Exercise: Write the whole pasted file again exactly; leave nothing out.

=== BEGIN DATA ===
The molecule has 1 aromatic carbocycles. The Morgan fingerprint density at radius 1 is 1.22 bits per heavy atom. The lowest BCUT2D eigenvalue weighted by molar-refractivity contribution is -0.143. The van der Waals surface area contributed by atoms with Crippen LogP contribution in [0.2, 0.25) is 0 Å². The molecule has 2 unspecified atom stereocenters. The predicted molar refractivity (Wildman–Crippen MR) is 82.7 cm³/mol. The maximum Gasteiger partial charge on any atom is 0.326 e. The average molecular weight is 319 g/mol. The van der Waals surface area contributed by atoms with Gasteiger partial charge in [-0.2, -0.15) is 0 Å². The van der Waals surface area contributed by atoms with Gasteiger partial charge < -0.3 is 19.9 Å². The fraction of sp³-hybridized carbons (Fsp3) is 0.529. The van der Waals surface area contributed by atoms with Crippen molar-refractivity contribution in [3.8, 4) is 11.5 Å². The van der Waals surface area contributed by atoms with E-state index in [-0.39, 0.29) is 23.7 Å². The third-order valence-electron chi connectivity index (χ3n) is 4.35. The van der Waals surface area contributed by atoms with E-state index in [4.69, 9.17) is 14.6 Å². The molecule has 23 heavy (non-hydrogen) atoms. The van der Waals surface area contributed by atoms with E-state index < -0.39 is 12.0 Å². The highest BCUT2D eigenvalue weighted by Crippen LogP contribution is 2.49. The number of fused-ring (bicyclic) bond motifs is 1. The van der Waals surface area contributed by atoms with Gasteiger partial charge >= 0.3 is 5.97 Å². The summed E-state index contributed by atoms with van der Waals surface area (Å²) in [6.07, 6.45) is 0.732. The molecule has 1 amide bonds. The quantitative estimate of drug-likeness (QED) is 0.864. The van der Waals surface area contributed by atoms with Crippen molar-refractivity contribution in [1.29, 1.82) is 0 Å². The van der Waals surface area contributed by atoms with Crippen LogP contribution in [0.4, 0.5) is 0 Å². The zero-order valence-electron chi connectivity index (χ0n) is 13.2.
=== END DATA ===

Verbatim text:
The molecule has 1 aromatic carbocycles. The Morgan fingerprint density at radius 1 is 1.22 bits per heavy atom. The lowest BCUT2D eigenvalue weighted by molar-refractivity contribution is -0.143. The van der Waals surface area contributed by atoms with Crippen LogP contribution in [0.2, 0.25) is 0 Å². The molecule has 2 unspecified atom stereocenters. The predicted molar refractivity (Wildman–Crippen MR) is 82.7 cm³/mol. The maximum Gasteiger partial charge on any atom is 0.326 e. The average molecular weight is 319 g/mol. The van der Waals surface area contributed by atoms with Gasteiger partial charge in [-0.2, -0.15) is 0 Å². The van der Waals surface area contributed by atoms with Gasteiger partial charge < -0.3 is 19.9 Å². The fraction of sp³-hybridized carbons (Fsp3) is 0.529. The van der Waals surface area contributed by atoms with Crippen molar-refractivity contribution in [3.8, 4) is 11.5 Å². The van der Waals surface area contributed by atoms with E-state index in [-0.39, 0.29) is 23.7 Å². The third-order valence-electron chi connectivity index (χ3n) is 4.35. The van der Waals surface area contributed by atoms with E-state index in [4.69, 9.17) is 14.6 Å². The molecule has 23 heavy (non-hydrogen) atoms. The van der Waals surface area contributed by atoms with E-state index < -0.39 is 12.0 Å². The highest BCUT2D eigenvalue weighted by Crippen LogP contribution is 2.49. The number of fused-ring (bicyclic) bond motifs is 1. The van der Waals surface area contributed by atoms with Gasteiger partial charge >= 0.3 is 5.97 Å². The summed E-state index contributed by atoms with van der Waals surface area (Å²) in [6.07, 6.45) is 0.732. The molecule has 1 amide bonds. The quantitative estimate of drug-likeness (QED) is 0.864. The van der Waals surface area contributed by atoms with Crippen molar-refractivity contribution in [1.29, 1.82) is 0 Å². The van der Waals surface area contributed by atoms with Crippen LogP contribution in [0.4, 0.5) is 0 Å². The zero-order valence-electron chi connectivity index (χ0n) is 13.2.